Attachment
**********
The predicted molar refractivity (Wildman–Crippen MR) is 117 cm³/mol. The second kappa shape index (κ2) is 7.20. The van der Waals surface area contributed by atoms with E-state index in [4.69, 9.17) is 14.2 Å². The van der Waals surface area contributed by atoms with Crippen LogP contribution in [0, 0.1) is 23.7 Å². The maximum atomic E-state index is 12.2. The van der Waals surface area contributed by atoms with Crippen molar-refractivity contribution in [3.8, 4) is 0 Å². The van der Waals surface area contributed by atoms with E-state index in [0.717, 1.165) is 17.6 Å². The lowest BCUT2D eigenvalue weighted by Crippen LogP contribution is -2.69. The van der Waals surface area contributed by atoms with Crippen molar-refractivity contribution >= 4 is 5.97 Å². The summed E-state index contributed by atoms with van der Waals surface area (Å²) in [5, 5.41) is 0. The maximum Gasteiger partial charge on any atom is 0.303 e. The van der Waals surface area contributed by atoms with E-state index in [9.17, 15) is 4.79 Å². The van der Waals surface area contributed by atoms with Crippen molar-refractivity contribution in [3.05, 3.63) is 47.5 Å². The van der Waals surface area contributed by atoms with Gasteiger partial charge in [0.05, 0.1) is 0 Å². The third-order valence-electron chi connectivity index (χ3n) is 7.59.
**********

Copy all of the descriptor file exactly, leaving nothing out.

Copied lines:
The predicted molar refractivity (Wildman–Crippen MR) is 117 cm³/mol. The second kappa shape index (κ2) is 7.20. The van der Waals surface area contributed by atoms with E-state index in [4.69, 9.17) is 14.2 Å². The van der Waals surface area contributed by atoms with Crippen LogP contribution in [0, 0.1) is 23.7 Å². The maximum atomic E-state index is 12.2. The van der Waals surface area contributed by atoms with Crippen molar-refractivity contribution in [3.8, 4) is 0 Å². The van der Waals surface area contributed by atoms with E-state index in [0.717, 1.165) is 17.6 Å². The lowest BCUT2D eigenvalue weighted by Crippen LogP contribution is -2.69. The van der Waals surface area contributed by atoms with Crippen molar-refractivity contribution >= 4 is 5.97 Å². The summed E-state index contributed by atoms with van der Waals surface area (Å²) in [5, 5.41) is 0. The maximum Gasteiger partial charge on any atom is 0.303 e. The van der Waals surface area contributed by atoms with E-state index in [9.17, 15) is 4.79 Å². The van der Waals surface area contributed by atoms with Crippen molar-refractivity contribution in [3.05, 3.63) is 47.5 Å². The van der Waals surface area contributed by atoms with Gasteiger partial charge in [0.05, 0.1) is 0 Å². The third-order valence-electron chi connectivity index (χ3n) is 7.59.